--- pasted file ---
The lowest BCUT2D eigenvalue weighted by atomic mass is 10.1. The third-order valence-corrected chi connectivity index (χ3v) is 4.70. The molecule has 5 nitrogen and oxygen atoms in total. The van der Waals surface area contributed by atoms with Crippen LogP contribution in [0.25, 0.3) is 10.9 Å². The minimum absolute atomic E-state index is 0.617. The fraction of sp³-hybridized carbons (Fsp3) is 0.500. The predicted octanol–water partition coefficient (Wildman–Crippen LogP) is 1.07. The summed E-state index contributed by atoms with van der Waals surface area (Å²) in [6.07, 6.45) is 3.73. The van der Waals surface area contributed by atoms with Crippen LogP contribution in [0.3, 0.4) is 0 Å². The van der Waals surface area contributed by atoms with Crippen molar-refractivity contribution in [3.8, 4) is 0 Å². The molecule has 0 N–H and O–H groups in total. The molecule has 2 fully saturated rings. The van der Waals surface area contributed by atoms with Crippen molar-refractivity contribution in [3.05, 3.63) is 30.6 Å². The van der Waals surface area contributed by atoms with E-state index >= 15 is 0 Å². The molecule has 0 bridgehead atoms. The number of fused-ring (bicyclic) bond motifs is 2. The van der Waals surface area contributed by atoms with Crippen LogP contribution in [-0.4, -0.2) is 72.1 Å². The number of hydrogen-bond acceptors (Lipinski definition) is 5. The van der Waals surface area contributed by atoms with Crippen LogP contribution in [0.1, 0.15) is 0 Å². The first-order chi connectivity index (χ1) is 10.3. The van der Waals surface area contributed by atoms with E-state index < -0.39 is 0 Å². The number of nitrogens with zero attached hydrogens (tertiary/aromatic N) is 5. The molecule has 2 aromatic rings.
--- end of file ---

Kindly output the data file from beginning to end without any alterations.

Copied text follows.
The lowest BCUT2D eigenvalue weighted by atomic mass is 10.1. The third-order valence-corrected chi connectivity index (χ3v) is 4.70. The molecule has 5 nitrogen and oxygen atoms in total. The van der Waals surface area contributed by atoms with Crippen LogP contribution in [0.25, 0.3) is 10.9 Å². The minimum absolute atomic E-state index is 0.617. The fraction of sp³-hybridized carbons (Fsp3) is 0.500. The predicted octanol–water partition coefficient (Wildman–Crippen LogP) is 1.07. The summed E-state index contributed by atoms with van der Waals surface area (Å²) in [6.07, 6.45) is 3.73. The van der Waals surface area contributed by atoms with Crippen LogP contribution in [0.3, 0.4) is 0 Å². The van der Waals surface area contributed by atoms with Crippen molar-refractivity contribution in [3.8, 4) is 0 Å². The molecule has 0 N–H and O–H groups in total. The molecule has 2 fully saturated rings. The van der Waals surface area contributed by atoms with Crippen molar-refractivity contribution in [3.05, 3.63) is 30.6 Å². The van der Waals surface area contributed by atoms with E-state index >= 15 is 0 Å². The molecule has 0 bridgehead atoms. The number of fused-ring (bicyclic) bond motifs is 2. The van der Waals surface area contributed by atoms with Crippen LogP contribution in [-0.4, -0.2) is 72.1 Å². The number of hydrogen-bond acceptors (Lipinski definition) is 5. The van der Waals surface area contributed by atoms with Crippen LogP contribution in [0.1, 0.15) is 0 Å². The first-order chi connectivity index (χ1) is 10.3. The van der Waals surface area contributed by atoms with E-state index < -0.39 is 0 Å². The number of nitrogens with zero attached hydrogens (tertiary/aromatic N) is 5. The molecule has 2 aromatic rings.